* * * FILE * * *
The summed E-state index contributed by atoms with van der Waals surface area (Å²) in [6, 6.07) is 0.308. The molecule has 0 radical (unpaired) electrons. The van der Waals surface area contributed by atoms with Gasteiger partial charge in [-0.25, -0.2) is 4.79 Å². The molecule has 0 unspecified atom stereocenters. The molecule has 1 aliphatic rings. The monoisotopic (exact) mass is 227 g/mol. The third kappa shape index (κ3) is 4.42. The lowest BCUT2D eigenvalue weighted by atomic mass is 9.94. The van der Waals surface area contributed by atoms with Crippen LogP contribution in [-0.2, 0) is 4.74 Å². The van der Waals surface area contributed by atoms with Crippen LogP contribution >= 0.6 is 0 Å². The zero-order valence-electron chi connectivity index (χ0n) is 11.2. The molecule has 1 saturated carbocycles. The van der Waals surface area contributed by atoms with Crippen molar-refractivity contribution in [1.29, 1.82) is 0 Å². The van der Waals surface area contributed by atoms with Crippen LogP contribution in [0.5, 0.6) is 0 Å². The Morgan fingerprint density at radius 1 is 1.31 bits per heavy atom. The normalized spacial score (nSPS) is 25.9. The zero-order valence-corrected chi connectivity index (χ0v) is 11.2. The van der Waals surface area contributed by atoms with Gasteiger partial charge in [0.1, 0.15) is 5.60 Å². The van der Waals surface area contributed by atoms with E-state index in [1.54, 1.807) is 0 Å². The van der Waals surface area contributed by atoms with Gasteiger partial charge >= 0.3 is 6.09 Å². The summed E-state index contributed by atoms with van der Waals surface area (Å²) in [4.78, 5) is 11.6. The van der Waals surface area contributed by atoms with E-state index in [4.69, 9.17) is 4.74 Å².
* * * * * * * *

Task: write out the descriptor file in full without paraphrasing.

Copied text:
The summed E-state index contributed by atoms with van der Waals surface area (Å²) in [6, 6.07) is 0.308. The molecule has 0 radical (unpaired) electrons. The van der Waals surface area contributed by atoms with Gasteiger partial charge in [-0.25, -0.2) is 4.79 Å². The molecule has 0 unspecified atom stereocenters. The molecule has 1 aliphatic rings. The monoisotopic (exact) mass is 227 g/mol. The third kappa shape index (κ3) is 4.42. The lowest BCUT2D eigenvalue weighted by atomic mass is 9.94. The van der Waals surface area contributed by atoms with Crippen LogP contribution in [-0.2, 0) is 4.74 Å². The van der Waals surface area contributed by atoms with Crippen LogP contribution >= 0.6 is 0 Å². The zero-order valence-electron chi connectivity index (χ0n) is 11.2. The molecule has 1 saturated carbocycles. The van der Waals surface area contributed by atoms with Crippen molar-refractivity contribution in [1.29, 1.82) is 0 Å². The van der Waals surface area contributed by atoms with Crippen LogP contribution in [0.5, 0.6) is 0 Å². The Morgan fingerprint density at radius 1 is 1.31 bits per heavy atom. The normalized spacial score (nSPS) is 25.9. The zero-order valence-corrected chi connectivity index (χ0v) is 11.2. The van der Waals surface area contributed by atoms with Gasteiger partial charge in [0.1, 0.15) is 5.60 Å². The van der Waals surface area contributed by atoms with E-state index in [1.54, 1.807) is 0 Å². The van der Waals surface area contributed by atoms with Gasteiger partial charge >= 0.3 is 6.09 Å². The summed E-state index contributed by atoms with van der Waals surface area (Å²) in [4.78, 5) is 11.6. The van der Waals surface area contributed by atoms with E-state index in [4.69, 9.17) is 4.74 Å².